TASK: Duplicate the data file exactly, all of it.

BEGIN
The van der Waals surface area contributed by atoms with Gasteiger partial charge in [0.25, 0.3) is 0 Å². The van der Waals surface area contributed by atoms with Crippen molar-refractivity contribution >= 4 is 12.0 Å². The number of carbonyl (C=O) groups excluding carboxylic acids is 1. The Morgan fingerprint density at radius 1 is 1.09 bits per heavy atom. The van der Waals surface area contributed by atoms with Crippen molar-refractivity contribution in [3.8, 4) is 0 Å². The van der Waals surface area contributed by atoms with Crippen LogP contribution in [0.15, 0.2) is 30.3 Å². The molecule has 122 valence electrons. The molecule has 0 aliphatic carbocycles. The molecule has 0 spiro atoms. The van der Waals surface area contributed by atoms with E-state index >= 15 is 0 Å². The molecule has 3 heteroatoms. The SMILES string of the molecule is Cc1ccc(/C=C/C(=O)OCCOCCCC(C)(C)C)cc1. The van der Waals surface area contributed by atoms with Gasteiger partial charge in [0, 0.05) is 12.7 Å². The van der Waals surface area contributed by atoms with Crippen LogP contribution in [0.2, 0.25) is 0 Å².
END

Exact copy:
The van der Waals surface area contributed by atoms with Gasteiger partial charge in [0.25, 0.3) is 0 Å². The van der Waals surface area contributed by atoms with Crippen molar-refractivity contribution >= 4 is 12.0 Å². The number of carbonyl (C=O) groups excluding carboxylic acids is 1. The Morgan fingerprint density at radius 1 is 1.09 bits per heavy atom. The van der Waals surface area contributed by atoms with Crippen molar-refractivity contribution in [3.8, 4) is 0 Å². The van der Waals surface area contributed by atoms with Crippen LogP contribution in [0.15, 0.2) is 30.3 Å². The molecule has 122 valence electrons. The molecule has 0 aliphatic carbocycles. The molecule has 0 spiro atoms. The van der Waals surface area contributed by atoms with E-state index >= 15 is 0 Å². The molecule has 3 heteroatoms. The SMILES string of the molecule is Cc1ccc(/C=C/C(=O)OCCOCCCC(C)(C)C)cc1. The van der Waals surface area contributed by atoms with Gasteiger partial charge in [0, 0.05) is 12.7 Å². The van der Waals surface area contributed by atoms with Crippen LogP contribution in [0.2, 0.25) is 0 Å².